Election 2017: GOP Primary Races to Watch in Brick, Toms River

Gavin Rozzi

Gavin Rozzi

Gavin Rozzi is the editor of Ocean County Politics and a lifelong Ocean County resident, residing in Lacey Township. Gavin's work centers on the intersection of money and politics in Ocean County, with a focus on public corruption. He can be reached via email at editor@politicsoc.com or via phone at (848)-667-0840 or on encrypted phone / text app Signal.

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  • guest

    Toms River is in deep Doo Da pertaining to their Ward races IMHO. The blatant dysfunction over the past few years had caught up with them: the recent “shakeup” was long overdue. The family/friends hiring plan within the ranks in town hall, its municipal agencies, divisions have caught up with them.

    • Im Trump the 25 mil fraud

      Is that a bad thing? Because its been like that for years and The Republicons still run TR and most of Ocean County all under the rule of Happy Gilmore
      I find it funny how RepubliCONS hypocrites if you will hire Friends N Family who all have not needed Govt jobs but claim to be for less Govt I know that’s different

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  • guest

    Brick was run by the Republican’s a few years back after the Scarpelli incident. Voila! Toms River has game on with at least a few seat’s up for grabs.

    • patent core

      Alright however your post does not make much hay as one has nothing to do with the other.

  • guest

    Why don’t you read the article that is what she said.

    • Andersen

      The poster was being facetious. I think he was mimicking their closed-door political meetings on what to do. Politics 101.

  • Im Trump the 25 mil fraud

    The prostitutes in Washington want to screw you
    “Republican lawmakers appear to have proposed health insurance for the American people that they don’t consider good enough for themselves – or their staffs.
    As Congressional Republicans revive their efforts to repeal and replace Obamacare, they have included a loophole that would protect legislators and their staffs from weakened protections that could hurt other American insurance buyers, Vox first reported Tuesday night.
    Formally known as the Affordable Care Act, Obamacare included a provision requiring members of Congress and their staffs to buy their coverage on an Obamacare marketplace; they currently get coverage through a Washington, D.C., exchange aimed at small business coverage, where they also get a significant employer contribution from the federal government. Obamacare also established strong protections for people with pre-existing conditions, such as diabetes and depression – preventing consumers from being charged more or denied coverage on an individual marketplace because of their health status.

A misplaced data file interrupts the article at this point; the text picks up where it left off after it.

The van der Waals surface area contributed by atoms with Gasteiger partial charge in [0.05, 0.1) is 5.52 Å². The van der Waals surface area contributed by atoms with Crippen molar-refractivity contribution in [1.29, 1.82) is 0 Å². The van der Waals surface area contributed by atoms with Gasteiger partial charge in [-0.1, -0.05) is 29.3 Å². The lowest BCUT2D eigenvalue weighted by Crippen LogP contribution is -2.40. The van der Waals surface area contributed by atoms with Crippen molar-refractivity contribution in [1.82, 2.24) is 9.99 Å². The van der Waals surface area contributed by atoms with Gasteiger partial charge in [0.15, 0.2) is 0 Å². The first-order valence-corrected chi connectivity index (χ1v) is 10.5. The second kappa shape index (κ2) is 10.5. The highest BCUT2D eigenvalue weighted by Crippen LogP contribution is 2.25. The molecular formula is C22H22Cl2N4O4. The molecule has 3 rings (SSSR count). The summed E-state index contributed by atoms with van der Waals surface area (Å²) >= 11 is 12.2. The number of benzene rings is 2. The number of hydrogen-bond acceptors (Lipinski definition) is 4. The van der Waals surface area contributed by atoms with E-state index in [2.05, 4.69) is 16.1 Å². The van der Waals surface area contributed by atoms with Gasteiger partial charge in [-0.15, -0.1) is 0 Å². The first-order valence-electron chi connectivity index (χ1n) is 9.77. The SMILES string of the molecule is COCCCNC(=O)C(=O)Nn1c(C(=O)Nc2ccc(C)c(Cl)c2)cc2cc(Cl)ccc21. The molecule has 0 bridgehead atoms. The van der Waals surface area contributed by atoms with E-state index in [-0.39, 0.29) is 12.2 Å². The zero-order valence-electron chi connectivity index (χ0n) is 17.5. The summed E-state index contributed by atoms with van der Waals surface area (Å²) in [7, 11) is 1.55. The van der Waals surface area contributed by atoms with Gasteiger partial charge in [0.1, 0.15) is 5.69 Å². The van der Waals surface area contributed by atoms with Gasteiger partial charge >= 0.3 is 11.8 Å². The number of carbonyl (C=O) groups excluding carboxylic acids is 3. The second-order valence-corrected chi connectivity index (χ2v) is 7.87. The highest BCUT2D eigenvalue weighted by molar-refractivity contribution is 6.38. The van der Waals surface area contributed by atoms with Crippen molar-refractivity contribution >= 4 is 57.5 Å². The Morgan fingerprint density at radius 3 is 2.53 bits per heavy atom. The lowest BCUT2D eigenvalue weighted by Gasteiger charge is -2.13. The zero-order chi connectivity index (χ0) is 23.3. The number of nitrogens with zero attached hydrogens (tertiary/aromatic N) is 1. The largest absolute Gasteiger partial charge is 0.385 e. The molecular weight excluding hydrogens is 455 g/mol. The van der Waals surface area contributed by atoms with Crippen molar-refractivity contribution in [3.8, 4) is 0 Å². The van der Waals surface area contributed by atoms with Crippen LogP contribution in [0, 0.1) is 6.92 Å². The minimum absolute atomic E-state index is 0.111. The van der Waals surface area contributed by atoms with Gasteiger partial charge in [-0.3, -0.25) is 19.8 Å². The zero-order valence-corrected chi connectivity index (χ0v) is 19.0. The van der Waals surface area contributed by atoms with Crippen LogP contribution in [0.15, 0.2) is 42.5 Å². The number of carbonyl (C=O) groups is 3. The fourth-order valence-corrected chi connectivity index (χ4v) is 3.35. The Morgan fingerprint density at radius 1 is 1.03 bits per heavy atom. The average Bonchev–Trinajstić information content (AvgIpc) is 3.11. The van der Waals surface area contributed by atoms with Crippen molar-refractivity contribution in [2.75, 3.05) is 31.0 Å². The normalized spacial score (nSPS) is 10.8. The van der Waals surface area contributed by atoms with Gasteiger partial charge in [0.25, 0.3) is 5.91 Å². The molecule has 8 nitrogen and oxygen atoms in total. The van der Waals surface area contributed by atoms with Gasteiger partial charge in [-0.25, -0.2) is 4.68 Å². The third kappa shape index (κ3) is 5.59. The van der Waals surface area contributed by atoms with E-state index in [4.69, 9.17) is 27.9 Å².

Now, in their replacement legislation, Republicans have proposed rolling back these protections on a national level – but have said that those protections must remain in place for themselves and their staffs.
    Critics pounced immediately. “If House Republicans are afraid of TrumpCare for themselves, they have no right to force it on hard-working American families,” House Democratic leader Nancy Pelosi said in a statement. The Republican behind the amendment, Rep. Tom MacArthur, vowed later Wednesday to close the loophole, Vox reported.
    One way the House proposal would weaken protections for those with pre-existing conditions is by letting states apply for a waiver that would allow insurers to charge people different premiums based on their health status. Under such a system, someone with metastatic cancer could be charged an additional $142,650 annually in premiums, according to a study by the (liberal-leaning) Center for American Progress, while someone with asthma could be charged an additional $4,340 a year.
    States would also have the option, under the GOP-backed amendment, of establishing high-risk pools for state residents who would otherwise be unable to get coverage. These pools existed before Obamacare, and research showed they often failed to make coverage affordable and accessible.
    It’s not surprising that Congress members seem inclined to avoid premium hikes based on their existing health conditions. In general, the prevalence of pre-existing conditions tends to rise with age – and the average age of U.S. lawmakers has been increasing. The average age of a U.S. Representative is 57 and the average age of a Senator is 61, according to Quorum.
    It remains unclear whether the replacement bill will garner enough votes to pass the House – and whether the exemption will survive the legislative process. “It doesn’t strike me as the most politically savvy provision to include,” says Sabrina Corlette, research professor at the Center on Health Insurance Reforms at the Georgetown University Health Policy Institute”

    WAKE UP